The potential side effects and health implications of vaping

Ajay Bagga Ajay Bagga Senior General Practice Leader at Nuffield Health
The popularity of vapes and e-cigarettes has continued to soar in recent years. These smoking cessation aids contain a blend of nicotine and flavouring and lack several of the harmful chemicals found in cigarettes. Despite the assumption that these devices are healthier than smoking, a lot of the health risks associated with them haven't been fully explored.

What is vaping?

Vaping is the act of inhaling the vapour produced by an electronic cigarette or vape.

Traditional cigarettes involve heating tobacco to release smoke that contains nicotine. With vaping, a flavoured liquid that may or may not have nicotine in it is heated instead. 

When the user inhales the vape, the device starts to burn this liquid and a vapour is produced that is then inhaled by the user.

Is vaping safer than smoking?

Public Health England suggest that vaping is far less harmful than smoking.

Whilst vaping has and is being used as a tool to help quit smoking to beneficial effect, it has been shown to have some health implications.

Current evidence suggests the act of vaping has the potential to affect both the cardiovascular and respiratory systems.

Can you get addicted to vaping?

Yes, you can get addicted to vaping in the same way you can get addicted to smoking.

This is because most e-liquids contain nicotine (the addictive stimulant found in cigarettes) that is heated and inhaled with the vapour your device produces.

Nicotine stimulates the release of dopamine in the brain which is associated with pleasure and reward. Over time, your brain can become dependent on these feelings, leading to nicotine cravings and withdrawal symptoms when you quit.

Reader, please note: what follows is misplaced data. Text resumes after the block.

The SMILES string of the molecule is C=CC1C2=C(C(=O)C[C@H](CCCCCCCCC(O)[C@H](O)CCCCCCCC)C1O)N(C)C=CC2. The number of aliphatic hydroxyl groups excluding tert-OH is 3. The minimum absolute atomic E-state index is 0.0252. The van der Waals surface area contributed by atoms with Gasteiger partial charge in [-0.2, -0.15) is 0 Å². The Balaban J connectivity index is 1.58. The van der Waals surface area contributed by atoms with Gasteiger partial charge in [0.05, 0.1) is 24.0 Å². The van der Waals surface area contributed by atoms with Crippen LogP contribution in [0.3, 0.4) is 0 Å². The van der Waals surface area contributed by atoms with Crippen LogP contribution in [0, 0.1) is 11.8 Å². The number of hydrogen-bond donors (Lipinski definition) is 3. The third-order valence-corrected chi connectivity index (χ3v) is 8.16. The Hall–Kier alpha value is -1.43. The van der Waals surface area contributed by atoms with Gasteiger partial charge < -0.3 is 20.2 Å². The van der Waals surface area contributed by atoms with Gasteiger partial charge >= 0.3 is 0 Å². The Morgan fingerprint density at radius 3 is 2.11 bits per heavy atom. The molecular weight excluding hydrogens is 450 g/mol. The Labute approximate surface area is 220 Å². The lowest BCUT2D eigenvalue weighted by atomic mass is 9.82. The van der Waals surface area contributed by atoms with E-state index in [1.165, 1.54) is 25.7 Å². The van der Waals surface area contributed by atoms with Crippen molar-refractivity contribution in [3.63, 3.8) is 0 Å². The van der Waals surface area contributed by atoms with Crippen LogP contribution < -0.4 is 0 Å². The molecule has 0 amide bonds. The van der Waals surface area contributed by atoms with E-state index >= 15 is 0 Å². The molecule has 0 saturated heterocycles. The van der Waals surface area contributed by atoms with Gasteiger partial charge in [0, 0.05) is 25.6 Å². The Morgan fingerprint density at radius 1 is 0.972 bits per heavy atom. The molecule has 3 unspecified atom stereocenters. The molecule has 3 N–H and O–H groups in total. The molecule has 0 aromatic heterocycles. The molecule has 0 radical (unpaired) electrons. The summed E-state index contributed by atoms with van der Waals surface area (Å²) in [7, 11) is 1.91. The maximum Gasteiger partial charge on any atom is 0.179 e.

It's important to note that not all vaping products contain nicotine. These devices burn a flavoured liquid that creates a nicotine-free vapour. It’s understood that even 0% nicotine vapes can irritate the lungs and throat by introducing harmful toxins into the body.

Can vaping help me quit smoking?

Quitting smoking is one of the best things you can do for your health. If you smoke and are having difficulty quitting, vaping might be able to help.

It’s widely accepted that when compared to smoking cigarettes, vaping is less harmful. It provides access to nicotine without exposure to a range of harmful chemicals found in cigarettes.

Vaping can also help satisfy the need for the “hand to mouth” action that many smokers find difficult to shake after quitting.

You may find that gradually reducing the nicotine content of the liquids in their vape over time is a good way to eventually quit vaping too.

What harm can vaping do?

Vaping has been shown to cause inflammatory responses which may elevate your risk of developing cardiovascular complications and lung irritation. 

Whilst the research is ongoing and emerging, studies are starting to indicate a connection between vaping and cardiovascular and respiratory system inflammation.

Are there different types of vape?

These devices come in various shapes and sizes. Some look like traditional cigarettes, whilst others resemble a flash drive or pen.

  • ‘Cigalikes’: these are small, lightweight devices that look like traditional cigarettes.
  • Vape pens: vape pens are larger than cigalikes and typically have a longer battery life. They come in various styles and sizes and are generally cylindrical in shape. They may also resemble a pen or a small tube
  • Pod systems: pod systems consist of a small pod or cartridge that contains e-liquid and a compact battery. They are typically more portable than vape pens and come in open or closed systems. Closed pod systems use pre-filled pods, while open pod systems allow users to refill the pods with their preferred e-liquid.
  • Disposable vapes: these are fully self-contained, pre-filled devices that come ready to use. They are discarded after use. Disposable vapes have come under scrutiny for their lack of sustainability and impact on the environment.

Be wary of unprofessional or online advice

Vapes are legal and can be bought almost anywhere, making them a readily available source of nicotine. Unfortunately, a lack of control over the production and sale of vaping products has led to the circulation of conflicting and false information.

Lots of people have come to assume that vaping is a harm-free alternative to smoking, but the reality is that the long-term implications of vaping are largely unexplored because the data isn’t available yet.

If you are unsure about the health implications of vaping or someone you know has recommended something you’re not sure about, always speak to your GP first.

Last updated Tuesday 21 May 2024

First published on Tuesday 21 May 2024